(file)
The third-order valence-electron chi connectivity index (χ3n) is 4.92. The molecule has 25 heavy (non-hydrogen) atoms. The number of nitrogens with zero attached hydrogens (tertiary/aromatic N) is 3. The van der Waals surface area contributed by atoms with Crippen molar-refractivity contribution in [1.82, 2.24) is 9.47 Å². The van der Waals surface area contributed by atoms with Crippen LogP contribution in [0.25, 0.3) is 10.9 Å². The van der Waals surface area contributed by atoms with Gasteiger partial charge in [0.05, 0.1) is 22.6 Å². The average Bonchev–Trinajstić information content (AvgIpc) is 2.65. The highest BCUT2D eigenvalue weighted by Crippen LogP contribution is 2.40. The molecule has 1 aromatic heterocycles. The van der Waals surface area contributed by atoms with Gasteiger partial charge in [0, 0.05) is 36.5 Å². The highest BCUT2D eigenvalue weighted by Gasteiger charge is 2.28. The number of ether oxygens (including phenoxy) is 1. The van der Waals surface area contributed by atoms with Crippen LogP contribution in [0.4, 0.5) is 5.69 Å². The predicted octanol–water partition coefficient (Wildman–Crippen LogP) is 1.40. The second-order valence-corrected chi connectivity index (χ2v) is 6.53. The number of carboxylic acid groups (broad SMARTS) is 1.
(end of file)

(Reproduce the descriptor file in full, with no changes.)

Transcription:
The third-order valence-electron chi connectivity index (χ3n) is 4.92. The molecule has 25 heavy (non-hydrogen) atoms. The number of nitrogens with zero attached hydrogens (tertiary/aromatic N) is 3. The van der Waals surface area contributed by atoms with Crippen molar-refractivity contribution in [1.82, 2.24) is 9.47 Å². The van der Waals surface area contributed by atoms with Crippen LogP contribution in [0.25, 0.3) is 10.9 Å². The van der Waals surface area contributed by atoms with Gasteiger partial charge in [0.05, 0.1) is 22.6 Å². The average Bonchev–Trinajstić information content (AvgIpc) is 2.65. The highest BCUT2D eigenvalue weighted by Crippen LogP contribution is 2.40. The molecule has 1 aromatic heterocycles. The van der Waals surface area contributed by atoms with Gasteiger partial charge in [0, 0.05) is 36.5 Å². The highest BCUT2D eigenvalue weighted by Gasteiger charge is 2.28. The number of ether oxygens (including phenoxy) is 1. The van der Waals surface area contributed by atoms with Crippen LogP contribution in [0.4, 0.5) is 5.69 Å². The predicted octanol–water partition coefficient (Wildman–Crippen LogP) is 1.40. The second-order valence-corrected chi connectivity index (χ2v) is 6.53. The number of carboxylic acid groups (broad SMARTS) is 1.